Arms Procurement Commissionís final report must be made public
President Jacob Zuma has now received the final report of the Commission of Inquiry into Allegations of Fraud, Corruption, Impropriety or Irregularity in the Strategic Defence Procurement Package (ďArms Procurement CommissionĒ).
The Arms Procurement Commission, which was formally established on 04 November 2011, has taken more than four years to complete its work, and has cost an absolute fortune: more than R100 million.
The Arms Procurement Commission has been embroiled in controversy from the start and expectations are that, at least when it comes to the crucial question of whether the arms deal was tainted by fraud and corruption, the final report will be a whitewash and that those who were alleged to have been involved in arms deal corruption, including President Jacob Zuma himself, have nothing to fear.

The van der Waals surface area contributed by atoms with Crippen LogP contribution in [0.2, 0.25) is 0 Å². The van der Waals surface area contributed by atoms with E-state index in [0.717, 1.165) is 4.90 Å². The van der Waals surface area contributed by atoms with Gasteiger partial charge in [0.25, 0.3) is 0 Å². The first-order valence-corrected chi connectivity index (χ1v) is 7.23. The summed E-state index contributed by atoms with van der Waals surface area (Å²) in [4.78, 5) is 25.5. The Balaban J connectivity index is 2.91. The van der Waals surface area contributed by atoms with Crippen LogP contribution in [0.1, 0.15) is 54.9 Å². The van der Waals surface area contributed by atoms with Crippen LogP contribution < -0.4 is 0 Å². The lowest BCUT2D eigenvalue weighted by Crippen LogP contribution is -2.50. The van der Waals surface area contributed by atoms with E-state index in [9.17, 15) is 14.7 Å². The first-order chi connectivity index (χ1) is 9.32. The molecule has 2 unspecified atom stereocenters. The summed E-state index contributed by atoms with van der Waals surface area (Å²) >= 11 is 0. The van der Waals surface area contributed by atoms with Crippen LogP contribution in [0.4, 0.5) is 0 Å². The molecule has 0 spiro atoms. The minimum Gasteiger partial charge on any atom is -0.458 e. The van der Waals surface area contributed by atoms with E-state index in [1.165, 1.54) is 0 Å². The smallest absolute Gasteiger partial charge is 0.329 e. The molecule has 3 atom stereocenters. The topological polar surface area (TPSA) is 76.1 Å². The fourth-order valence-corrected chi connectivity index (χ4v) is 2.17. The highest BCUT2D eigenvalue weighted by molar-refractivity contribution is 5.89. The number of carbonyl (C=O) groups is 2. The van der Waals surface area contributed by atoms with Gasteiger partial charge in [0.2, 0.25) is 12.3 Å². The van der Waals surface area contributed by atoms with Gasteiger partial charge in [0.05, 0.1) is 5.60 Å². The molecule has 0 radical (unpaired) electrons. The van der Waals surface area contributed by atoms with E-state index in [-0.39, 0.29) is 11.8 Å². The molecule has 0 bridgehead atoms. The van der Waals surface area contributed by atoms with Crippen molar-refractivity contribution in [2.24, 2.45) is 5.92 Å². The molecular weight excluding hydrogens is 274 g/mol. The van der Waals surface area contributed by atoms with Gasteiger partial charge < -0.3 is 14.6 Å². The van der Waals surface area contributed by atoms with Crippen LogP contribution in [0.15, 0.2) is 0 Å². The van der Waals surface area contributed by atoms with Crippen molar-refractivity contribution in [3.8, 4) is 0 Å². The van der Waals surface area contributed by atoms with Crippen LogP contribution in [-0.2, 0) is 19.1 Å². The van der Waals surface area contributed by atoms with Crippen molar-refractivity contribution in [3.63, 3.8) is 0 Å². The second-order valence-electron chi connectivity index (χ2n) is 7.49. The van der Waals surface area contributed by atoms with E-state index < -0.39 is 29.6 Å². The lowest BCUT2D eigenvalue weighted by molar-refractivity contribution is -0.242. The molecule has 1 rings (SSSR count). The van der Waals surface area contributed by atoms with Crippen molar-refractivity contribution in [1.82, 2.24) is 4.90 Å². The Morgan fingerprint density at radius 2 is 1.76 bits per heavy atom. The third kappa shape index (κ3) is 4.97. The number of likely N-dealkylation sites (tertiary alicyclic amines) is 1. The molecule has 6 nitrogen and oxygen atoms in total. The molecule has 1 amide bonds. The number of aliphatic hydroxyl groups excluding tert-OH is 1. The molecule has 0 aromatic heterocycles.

The Arms Procurement Commissionís terms of reference do not compel the president to make the final report public. However, we believe that it is in the public interest that the final report, together with the interim reports, produced at six-month intervals, be made public as soon as possible.
And the DA's press release is in fact not all that tough.
As Shadow Minister of Finance, David Maynier had much tougher things to say regarding the recent greatcoats on, greatcoats parade regarding the Cabinet Minister of Finance.
Clearly, The President is far more sensitive about a 15-year-old affair than he does about a current affair that has just wiped about R200 billion of value off the fiscal landscape.
No wonder, the latter only involves obtuse stupidity for which, at least the last time I looked, was not a criminal offence.
The former affair which concerns Mr Maynier involves criminal conduct involving the President which calls for sanctions of a minimum of 15 years of incarceration for a wide range of natural persons and 20 years commercial blacklisting for a wide range of juristic persons.